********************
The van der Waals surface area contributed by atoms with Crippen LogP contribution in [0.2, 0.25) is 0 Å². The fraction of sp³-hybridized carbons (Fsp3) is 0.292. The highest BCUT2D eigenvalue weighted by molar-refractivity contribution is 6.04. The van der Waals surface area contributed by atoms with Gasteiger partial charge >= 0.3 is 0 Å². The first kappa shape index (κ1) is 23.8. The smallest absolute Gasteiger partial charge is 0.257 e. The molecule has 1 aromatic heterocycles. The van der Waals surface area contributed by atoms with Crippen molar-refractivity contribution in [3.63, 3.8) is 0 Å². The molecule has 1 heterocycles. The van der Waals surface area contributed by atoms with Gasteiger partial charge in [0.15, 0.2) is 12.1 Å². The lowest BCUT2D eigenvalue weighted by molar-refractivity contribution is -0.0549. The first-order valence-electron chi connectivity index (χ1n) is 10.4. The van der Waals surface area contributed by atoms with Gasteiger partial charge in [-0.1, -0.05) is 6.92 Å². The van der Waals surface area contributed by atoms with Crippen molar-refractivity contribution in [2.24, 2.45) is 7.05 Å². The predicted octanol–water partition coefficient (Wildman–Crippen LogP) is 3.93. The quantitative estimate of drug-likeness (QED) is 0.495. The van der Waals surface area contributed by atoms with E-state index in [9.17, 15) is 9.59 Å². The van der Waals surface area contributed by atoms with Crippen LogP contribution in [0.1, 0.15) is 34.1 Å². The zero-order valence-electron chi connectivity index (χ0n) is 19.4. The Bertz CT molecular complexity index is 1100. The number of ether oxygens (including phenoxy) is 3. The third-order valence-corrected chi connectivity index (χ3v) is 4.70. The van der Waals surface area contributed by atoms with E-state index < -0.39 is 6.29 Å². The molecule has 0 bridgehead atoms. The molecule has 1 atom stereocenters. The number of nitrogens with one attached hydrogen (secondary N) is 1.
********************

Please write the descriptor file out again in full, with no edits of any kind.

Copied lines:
The van der Waals surface area contributed by atoms with Crippen LogP contribution in [0.2, 0.25) is 0 Å². The fraction of sp³-hybridized carbons (Fsp3) is 0.292. The highest BCUT2D eigenvalue weighted by molar-refractivity contribution is 6.04. The van der Waals surface area contributed by atoms with Gasteiger partial charge >= 0.3 is 0 Å². The first kappa shape index (κ1) is 23.8. The smallest absolute Gasteiger partial charge is 0.257 e. The molecule has 1 aromatic heterocycles. The van der Waals surface area contributed by atoms with Crippen molar-refractivity contribution in [3.63, 3.8) is 0 Å². The molecule has 1 heterocycles. The van der Waals surface area contributed by atoms with Gasteiger partial charge in [0.15, 0.2) is 12.1 Å². The lowest BCUT2D eigenvalue weighted by molar-refractivity contribution is -0.0549. The first-order valence-electron chi connectivity index (χ1n) is 10.4. The van der Waals surface area contributed by atoms with Gasteiger partial charge in [-0.1, -0.05) is 6.92 Å². The van der Waals surface area contributed by atoms with Crippen molar-refractivity contribution in [2.24, 2.45) is 7.05 Å². The predicted octanol–water partition coefficient (Wildman–Crippen LogP) is 3.93. The quantitative estimate of drug-likeness (QED) is 0.495. The van der Waals surface area contributed by atoms with E-state index in [9.17, 15) is 9.59 Å². The van der Waals surface area contributed by atoms with Crippen LogP contribution in [0.1, 0.15) is 34.1 Å². The zero-order valence-electron chi connectivity index (χ0n) is 19.4. The Bertz CT molecular complexity index is 1100. The number of ether oxygens (including phenoxy) is 3. The third-order valence-corrected chi connectivity index (χ3v) is 4.70. The van der Waals surface area contributed by atoms with E-state index < -0.39 is 6.29 Å². The molecule has 0 bridgehead atoms. The molecule has 1 atom stereocenters. The number of nitrogens with one attached hydrogen (secondary N) is 1.